The rolling of the foot is a natural process and the degree to which pronation occurs will depend on an individual?s gait. It has been suggested that up to 70 percent of runners may overpronate to
some degree, although it is not always bad for the body even though pronation may not be at optimum levels. Slight overpronation may be perfectly acceptable and may not place an individual at an
increased risk of injury; however determining whether this is the case can only come from a doctor, podiatrist or sports therapist. While specialist running shoe stores may be able to spot whether
you are an overpronator after observing you on a treadmill and suggest the best running shoes to suit your gait, it is still wise if you are an overpronator to get your gait checked
A common cause of pronation is heredity - we can inherit this biomechanical defect. The second most common cause is due to the way our feet were positioned in the uterus while we were developing;
this is called a congenital defect. In either instance, the following occurs in our feet during our development.
In addition to problems overpronation causes in the feet, it can also create issues in the calf muscles and lower legs. The calf muscles, which attach to the heel via the Achilles tendon, can become
twisted and irritated as a result of the heel rolling excessively toward the midline of the body. Over time this can lead to inflexibility of the calf muscles and the Achilles tendon, which will
likely lead to another common problem in the foot and ankle complex, the inability to dorsiflex. As such, overpronation is intrinsically linked to the inability to dorsiflex.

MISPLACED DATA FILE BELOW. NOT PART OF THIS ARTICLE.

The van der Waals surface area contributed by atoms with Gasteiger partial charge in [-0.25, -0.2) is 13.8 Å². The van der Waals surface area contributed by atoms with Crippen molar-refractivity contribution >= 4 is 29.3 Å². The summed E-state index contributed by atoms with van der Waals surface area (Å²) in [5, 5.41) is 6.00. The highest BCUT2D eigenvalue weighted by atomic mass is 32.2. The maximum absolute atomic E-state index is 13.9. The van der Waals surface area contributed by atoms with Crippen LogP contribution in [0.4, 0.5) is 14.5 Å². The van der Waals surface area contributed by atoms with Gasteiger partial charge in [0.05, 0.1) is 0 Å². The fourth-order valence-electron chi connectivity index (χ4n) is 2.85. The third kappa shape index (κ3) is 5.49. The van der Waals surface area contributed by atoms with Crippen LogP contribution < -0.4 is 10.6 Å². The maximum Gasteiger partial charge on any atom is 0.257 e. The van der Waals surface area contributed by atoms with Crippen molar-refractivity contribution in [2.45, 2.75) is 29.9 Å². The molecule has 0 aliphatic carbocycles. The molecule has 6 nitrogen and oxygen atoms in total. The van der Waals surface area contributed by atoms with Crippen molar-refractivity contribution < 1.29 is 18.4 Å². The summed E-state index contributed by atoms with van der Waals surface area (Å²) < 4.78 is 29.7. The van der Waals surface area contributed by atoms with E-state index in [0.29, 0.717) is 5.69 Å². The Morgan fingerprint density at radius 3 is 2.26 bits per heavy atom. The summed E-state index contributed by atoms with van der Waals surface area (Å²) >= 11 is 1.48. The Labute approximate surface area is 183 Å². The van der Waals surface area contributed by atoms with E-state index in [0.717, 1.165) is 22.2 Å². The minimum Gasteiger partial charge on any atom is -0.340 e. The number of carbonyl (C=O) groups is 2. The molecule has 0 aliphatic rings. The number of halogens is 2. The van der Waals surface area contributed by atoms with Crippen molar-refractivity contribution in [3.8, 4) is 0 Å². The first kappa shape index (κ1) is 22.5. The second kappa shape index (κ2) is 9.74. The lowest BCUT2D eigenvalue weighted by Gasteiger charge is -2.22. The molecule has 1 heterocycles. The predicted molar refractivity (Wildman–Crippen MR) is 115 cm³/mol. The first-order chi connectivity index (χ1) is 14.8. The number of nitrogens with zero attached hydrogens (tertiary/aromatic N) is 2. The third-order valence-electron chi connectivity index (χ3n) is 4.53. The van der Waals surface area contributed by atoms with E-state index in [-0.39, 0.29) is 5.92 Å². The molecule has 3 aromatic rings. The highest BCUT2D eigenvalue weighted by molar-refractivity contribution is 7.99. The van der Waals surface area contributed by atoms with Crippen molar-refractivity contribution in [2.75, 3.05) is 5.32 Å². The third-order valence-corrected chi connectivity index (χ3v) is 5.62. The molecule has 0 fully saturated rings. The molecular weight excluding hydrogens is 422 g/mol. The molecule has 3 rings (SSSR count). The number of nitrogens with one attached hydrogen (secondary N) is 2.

If you cannot afford to get a proper gait analysis completed, having someone observe you on a treadmill from behind will give you an idea if you are an overpronator. It is possible to tell without
observing directly whether you are likely to be an overpronator by looking at your foot arches. Check your foot arch height by standing in water and then on a wet floor or piece of paper which will
show your footprint. If your footprints show little to no narrowing in the middle, then you have flat feet or fallen arches. This makes it highly likely that you will overpronate to some degree when
running. If you have low or fallen arches, you should get your gait checked to see how much you overpronate, and whether you need to take steps to reduce the level to which you overpronate. Another
good test is to have a look at the wear pattern on an old pair of trainers. Overpronators will wear out the outside of the heel and the inside of the toe more quickly than other parts of the shoe. If
the wear is quite even, you are likely to have a neutral running gait. Wear primarily down the outside edge means that you are a supinator. When you replace your running shoes you may benefit from
shoes for overpronation. Motion control or stability running shoes are usually the best bet to deal with overpronation.
Non Surgical Treatment
Supportive orthotics in the shoe is a method commonly implemented to treat many common running injuries associated with pronation. An advantage of orthotics is that they often allow the sufferer to
continue to participate in athletic activity and avoid other treatment options that could be potentially costly and time consuming. Seventy-five percent of injured runners are successfully treated
with the prescription of orthoses. Orthotics are the most effective treatment for symptoms that develop from unusual biomechanics within the body such as overpronation, resulting in either great
improvement or complete healing of the injury in about half the cases.
Strengthen the glutes to slow down the force of the foot moving too far inward. Most individuals who over-pronate have weak glute muscles and strengthening this area is a must. A simple exercise to
strengthen glutes is lateral tube walking across a field/court/room. Place a lateral stretch band around your ankles and move your leg sideways while keeping your feet forward.